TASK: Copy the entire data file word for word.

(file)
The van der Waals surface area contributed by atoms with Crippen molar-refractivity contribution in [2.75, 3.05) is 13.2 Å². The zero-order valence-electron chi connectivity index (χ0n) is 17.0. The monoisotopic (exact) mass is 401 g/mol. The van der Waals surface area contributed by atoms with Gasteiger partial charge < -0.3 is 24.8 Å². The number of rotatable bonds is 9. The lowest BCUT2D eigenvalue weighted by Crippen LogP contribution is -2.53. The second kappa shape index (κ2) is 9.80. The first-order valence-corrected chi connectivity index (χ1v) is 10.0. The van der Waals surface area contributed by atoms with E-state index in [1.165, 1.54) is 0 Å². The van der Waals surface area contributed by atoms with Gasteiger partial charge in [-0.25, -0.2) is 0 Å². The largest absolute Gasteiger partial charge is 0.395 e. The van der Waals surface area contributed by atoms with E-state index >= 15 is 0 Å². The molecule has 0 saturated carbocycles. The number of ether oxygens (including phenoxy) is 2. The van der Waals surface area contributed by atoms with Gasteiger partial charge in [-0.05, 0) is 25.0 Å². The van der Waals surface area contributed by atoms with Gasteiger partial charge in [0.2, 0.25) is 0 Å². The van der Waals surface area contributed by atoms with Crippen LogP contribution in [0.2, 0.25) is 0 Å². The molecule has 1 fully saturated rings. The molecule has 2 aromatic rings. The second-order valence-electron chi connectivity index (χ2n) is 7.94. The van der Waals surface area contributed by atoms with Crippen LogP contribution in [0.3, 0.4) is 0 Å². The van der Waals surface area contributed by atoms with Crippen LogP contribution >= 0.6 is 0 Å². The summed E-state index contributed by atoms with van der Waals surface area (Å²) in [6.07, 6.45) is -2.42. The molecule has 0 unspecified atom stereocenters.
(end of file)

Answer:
The van der Waals surface area contributed by atoms with Crippen molar-refractivity contribution in [2.75, 3.05) is 13.2 Å². The zero-order valence-electron chi connectivity index (χ0n) is 17.0. The monoisotopic (exact) mass is 401 g/mol. The van der Waals surface area contributed by atoms with Gasteiger partial charge < -0.3 is 24.8 Å². The number of rotatable bonds is 9. The lowest BCUT2D eigenvalue weighted by Crippen LogP contribution is -2.53. The second kappa shape index (κ2) is 9.80. The first-order valence-corrected chi connectivity index (χ1v) is 10.0. The van der Waals surface area contributed by atoms with E-state index in [1.165, 1.54) is 0 Å². The van der Waals surface area contributed by atoms with Gasteiger partial charge in [-0.25, -0.2) is 0 Å². The largest absolute Gasteiger partial charge is 0.395 e. The van der Waals surface area contributed by atoms with E-state index >= 15 is 0 Å². The molecule has 0 saturated carbocycles. The number of ether oxygens (including phenoxy) is 2. The van der Waals surface area contributed by atoms with Gasteiger partial charge in [-0.05, 0) is 25.0 Å². The van der Waals surface area contributed by atoms with Gasteiger partial charge in [0.2, 0.25) is 0 Å². The van der Waals surface area contributed by atoms with Crippen LogP contribution in [0.2, 0.25) is 0 Å². The molecule has 1 fully saturated rings. The molecule has 2 aromatic rings. The second-order valence-electron chi connectivity index (χ2n) is 7.94. The van der Waals surface area contributed by atoms with Crippen LogP contribution in [0.3, 0.4) is 0 Å². The van der Waals surface area contributed by atoms with Crippen LogP contribution >= 0.6 is 0 Å². The summed E-state index contributed by atoms with van der Waals surface area (Å²) in [6.07, 6.45) is -2.42. The molecule has 0 unspecified atom stereocenters.